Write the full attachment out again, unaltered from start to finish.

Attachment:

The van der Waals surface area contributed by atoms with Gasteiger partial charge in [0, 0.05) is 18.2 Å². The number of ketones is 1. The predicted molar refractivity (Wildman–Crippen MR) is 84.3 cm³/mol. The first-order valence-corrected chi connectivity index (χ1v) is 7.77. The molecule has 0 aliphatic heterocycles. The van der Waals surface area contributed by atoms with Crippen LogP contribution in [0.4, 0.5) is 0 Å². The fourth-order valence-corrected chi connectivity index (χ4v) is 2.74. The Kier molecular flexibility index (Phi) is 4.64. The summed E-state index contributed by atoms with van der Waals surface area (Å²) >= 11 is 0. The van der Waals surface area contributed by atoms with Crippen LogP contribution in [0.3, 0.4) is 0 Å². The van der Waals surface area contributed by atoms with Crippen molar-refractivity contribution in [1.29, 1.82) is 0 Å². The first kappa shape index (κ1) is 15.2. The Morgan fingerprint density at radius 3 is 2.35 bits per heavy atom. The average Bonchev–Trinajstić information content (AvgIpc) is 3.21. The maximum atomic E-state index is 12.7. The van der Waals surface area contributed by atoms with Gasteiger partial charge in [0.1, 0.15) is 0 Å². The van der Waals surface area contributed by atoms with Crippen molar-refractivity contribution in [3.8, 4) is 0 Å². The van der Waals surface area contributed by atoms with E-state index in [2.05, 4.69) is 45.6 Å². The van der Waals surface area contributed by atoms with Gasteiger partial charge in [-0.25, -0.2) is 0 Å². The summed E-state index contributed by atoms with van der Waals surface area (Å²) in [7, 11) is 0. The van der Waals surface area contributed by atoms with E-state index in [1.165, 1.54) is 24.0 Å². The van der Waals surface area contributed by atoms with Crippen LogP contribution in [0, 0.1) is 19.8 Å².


The van der Waals surface area contributed by atoms with Gasteiger partial charge in [0, 0.05) is 18.2 Å². The number of ketones is 1. The predicted molar refractivity (Wildman–Crippen MR) is 84.3 cm³/mol. The first-order valence-corrected chi connectivity index (χ1v) is 7.77. The molecule has 0 aliphatic heterocycles. The van der Waals surface area contributed by atoms with Crippen LogP contribution in [0.4, 0.5) is 0 Å². The fourth-order valence-corrected chi connectivity index (χ4v) is 2.74. The Kier molecular flexibility index (Phi) is 4.64. The summed E-state index contributed by atoms with van der Waals surface area (Å²) >= 11 is 0. The van der Waals surface area contributed by atoms with Crippen LogP contribution in [0.3, 0.4) is 0 Å². The van der Waals surface area contributed by atoms with Crippen molar-refractivity contribution in [1.29, 1.82) is 0 Å². The first kappa shape index (κ1) is 15.2. The Morgan fingerprint density at radius 3 is 2.35 bits per heavy atom. The average Bonchev–Trinajstić information content (AvgIpc) is 3.21. The maximum atomic E-state index is 12.7. The van der Waals surface area contributed by atoms with Gasteiger partial charge in [0.1, 0.15) is 0 Å². The van der Waals surface area contributed by atoms with Crippen molar-refractivity contribution in [3.8, 4) is 0 Å². The van der Waals surface area contributed by atoms with E-state index in [2.05, 4.69) is 45.6 Å². The van der Waals surface area contributed by atoms with Gasteiger partial charge in [-0.25, -0.2) is 0 Å². The summed E-state index contributed by atoms with van der Waals surface area (Å²) in [7, 11) is 0. The van der Waals surface area contributed by atoms with E-state index in [1.165, 1.54) is 24.0 Å². The van der Waals surface area contributed by atoms with Crippen LogP contribution in [0, 0.1) is 19.8 Å².